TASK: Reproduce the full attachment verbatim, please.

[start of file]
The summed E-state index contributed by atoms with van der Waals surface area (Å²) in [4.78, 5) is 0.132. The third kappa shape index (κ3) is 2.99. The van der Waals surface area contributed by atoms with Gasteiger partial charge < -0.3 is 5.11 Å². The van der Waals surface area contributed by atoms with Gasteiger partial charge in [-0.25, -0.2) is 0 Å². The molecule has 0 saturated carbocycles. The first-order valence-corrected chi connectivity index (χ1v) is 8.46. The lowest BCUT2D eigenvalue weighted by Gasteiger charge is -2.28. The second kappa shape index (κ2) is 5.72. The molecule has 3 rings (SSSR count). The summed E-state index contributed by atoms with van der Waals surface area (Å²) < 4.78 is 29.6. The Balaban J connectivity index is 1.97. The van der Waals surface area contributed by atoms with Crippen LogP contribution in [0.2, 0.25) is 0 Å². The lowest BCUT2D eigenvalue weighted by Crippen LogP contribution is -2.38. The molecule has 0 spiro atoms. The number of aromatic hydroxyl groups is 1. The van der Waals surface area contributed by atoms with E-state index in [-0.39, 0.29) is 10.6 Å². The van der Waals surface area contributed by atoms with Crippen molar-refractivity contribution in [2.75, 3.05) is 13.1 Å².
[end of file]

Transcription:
The summed E-state index contributed by atoms with van der Waals surface area (Å²) in [4.78, 5) is 0.132. The third kappa shape index (κ3) is 2.99. The van der Waals surface area contributed by atoms with Gasteiger partial charge < -0.3 is 5.11 Å². The van der Waals surface area contributed by atoms with Gasteiger partial charge in [-0.25, -0.2) is 0 Å². The molecule has 0 saturated carbocycles. The first-order valence-corrected chi connectivity index (χ1v) is 8.46. The lowest BCUT2D eigenvalue weighted by Gasteiger charge is -2.28. The second kappa shape index (κ2) is 5.72. The molecule has 3 rings (SSSR count). The summed E-state index contributed by atoms with van der Waals surface area (Å²) < 4.78 is 29.6. The Balaban J connectivity index is 1.97. The van der Waals surface area contributed by atoms with Crippen LogP contribution in [0.2, 0.25) is 0 Å². The lowest BCUT2D eigenvalue weighted by Crippen LogP contribution is -2.38. The molecule has 0 spiro atoms. The number of aromatic hydroxyl groups is 1. The van der Waals surface area contributed by atoms with E-state index in [-0.39, 0.29) is 10.6 Å². The van der Waals surface area contributed by atoms with Crippen molar-refractivity contribution in [2.75, 3.05) is 13.1 Å².